For the purposes of nation building and creation of a historical identity, this Two-Nation Theory has been force-fitted into history within Pakistan. Taught in a skewed manner to ensure that the students can clearly see the existence of these two separate nations in history. History itself being twisted to serve as propaganda for state ideology. Note that Pakistan isn’t exactly unique in this sense. It is common enough for countries (especially developing) to twist history to serve its national identity.
Aurangzeb is commonly portrayed as a orthodox and pious Muslim emperor, who spread Islam throughout the Indian Subcontinent. A great, brave, pious and just emperor. Akbar, on the other hand, is commonly ignored and little is taught about him. What little is mentioned about him is clearly meant to create a negative image of him. Akbar’s tolerant and inclusive (towards non-Muslims) makes him a threat to the state ideology (Two-Nation Theory) and thus a victim of state propaganda.
Akbar is commonly portrayed as an emperor who was against Islam. Or tried to act against Islam. Something that isn’t true at all. Akbar too was a proud Muslim. He considered himself no less a Muslim than Aurangzeb. He simply had a different and unorthodox take on Islam. Remember that this was the same man who took the titles of Padshah-i-Islam (Emperor of Islam) and Amir ul- Mominin (Commander of the Faithful). As well as declaring his capital as the seat of the Caliphate. In doing so, laying claim to the title of Caliph.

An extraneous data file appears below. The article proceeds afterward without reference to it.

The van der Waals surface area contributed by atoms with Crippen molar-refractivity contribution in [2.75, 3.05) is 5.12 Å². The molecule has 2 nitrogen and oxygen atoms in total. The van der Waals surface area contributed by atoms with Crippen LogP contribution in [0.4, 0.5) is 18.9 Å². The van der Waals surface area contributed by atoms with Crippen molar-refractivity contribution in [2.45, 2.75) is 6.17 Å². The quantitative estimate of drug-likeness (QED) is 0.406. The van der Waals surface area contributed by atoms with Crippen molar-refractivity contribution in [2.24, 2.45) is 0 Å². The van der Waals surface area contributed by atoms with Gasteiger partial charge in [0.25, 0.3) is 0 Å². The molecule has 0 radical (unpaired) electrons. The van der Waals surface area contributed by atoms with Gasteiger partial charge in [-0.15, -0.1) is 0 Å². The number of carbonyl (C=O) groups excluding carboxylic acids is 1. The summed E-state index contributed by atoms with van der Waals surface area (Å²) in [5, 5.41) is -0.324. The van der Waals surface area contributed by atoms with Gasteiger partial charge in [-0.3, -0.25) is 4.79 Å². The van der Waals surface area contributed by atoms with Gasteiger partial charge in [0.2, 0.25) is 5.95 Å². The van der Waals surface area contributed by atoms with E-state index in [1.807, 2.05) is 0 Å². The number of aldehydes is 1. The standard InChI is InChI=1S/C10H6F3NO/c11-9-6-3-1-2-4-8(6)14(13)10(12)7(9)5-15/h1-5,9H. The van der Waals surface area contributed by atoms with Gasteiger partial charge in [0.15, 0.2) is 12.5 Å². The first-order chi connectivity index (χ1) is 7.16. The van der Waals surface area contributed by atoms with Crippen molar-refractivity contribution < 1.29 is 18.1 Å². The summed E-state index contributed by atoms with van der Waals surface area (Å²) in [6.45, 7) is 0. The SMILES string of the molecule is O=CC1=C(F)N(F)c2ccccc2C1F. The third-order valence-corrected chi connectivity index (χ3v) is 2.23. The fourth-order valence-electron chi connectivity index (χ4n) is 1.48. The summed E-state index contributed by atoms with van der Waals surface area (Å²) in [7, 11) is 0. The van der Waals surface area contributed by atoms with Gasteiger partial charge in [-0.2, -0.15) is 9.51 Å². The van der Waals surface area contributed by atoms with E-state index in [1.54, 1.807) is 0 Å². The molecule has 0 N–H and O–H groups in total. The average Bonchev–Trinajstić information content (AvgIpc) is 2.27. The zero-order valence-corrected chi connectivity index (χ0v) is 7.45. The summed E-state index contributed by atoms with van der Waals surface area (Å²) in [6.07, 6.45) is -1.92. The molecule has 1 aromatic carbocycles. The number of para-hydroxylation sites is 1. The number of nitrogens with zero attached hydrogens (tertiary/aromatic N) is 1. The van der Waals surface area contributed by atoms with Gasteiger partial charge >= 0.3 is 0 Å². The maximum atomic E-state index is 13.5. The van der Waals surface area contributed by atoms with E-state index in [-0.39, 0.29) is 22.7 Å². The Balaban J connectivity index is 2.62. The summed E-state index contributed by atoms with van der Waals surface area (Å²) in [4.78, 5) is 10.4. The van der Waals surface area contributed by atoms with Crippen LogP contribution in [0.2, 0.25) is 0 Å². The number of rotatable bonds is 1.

One of the biggest points brought up whenever Akbar’s credentials as a Muslim are questioned is the Din-e-Ilahi (Divine Faith) or Tawhid-i-Ilahi (Divine Monotheism). Something that is very controversial and yet very few actually know about.
Some of the history books in Pakistan present the opposition of Ahmad Sirhindi, an Islamic scholar, to Akbar’s Din-e-Ilahi and other tolerant policies as an almost battle between good and evil. Akbar is presented as trying to trying to distort Islam or combine Islam and Hinduism. Ahmad Sirhindi is presented as a great hero trying to save or preserve Islam and re-establish the glory of Islam in India. His victory/Akbar’s inability to gain more followers for Din-e-Ilahi is sometimes portrayed as a victory for Islam. Some authors (M. Ikram Rabbani) go on further to claim this as the origin of the Two-Nation Theory.
Contrary to what is often propagated in Pakistani history, the Din-e-Ilahi was not a new religion. Akbar did not corrupt the teachings of Islam. Nor did he create a new religion. He simply summed up old principles and added a few new ones. Din-e-Ilahi can be considered as a spiritual leadership system. One leaning along lines of a Sufi school (taking a lot from Andalusian Sufi mysticism), where the Mughal Emperor was the spiritual guide/ fatherly figure of the group.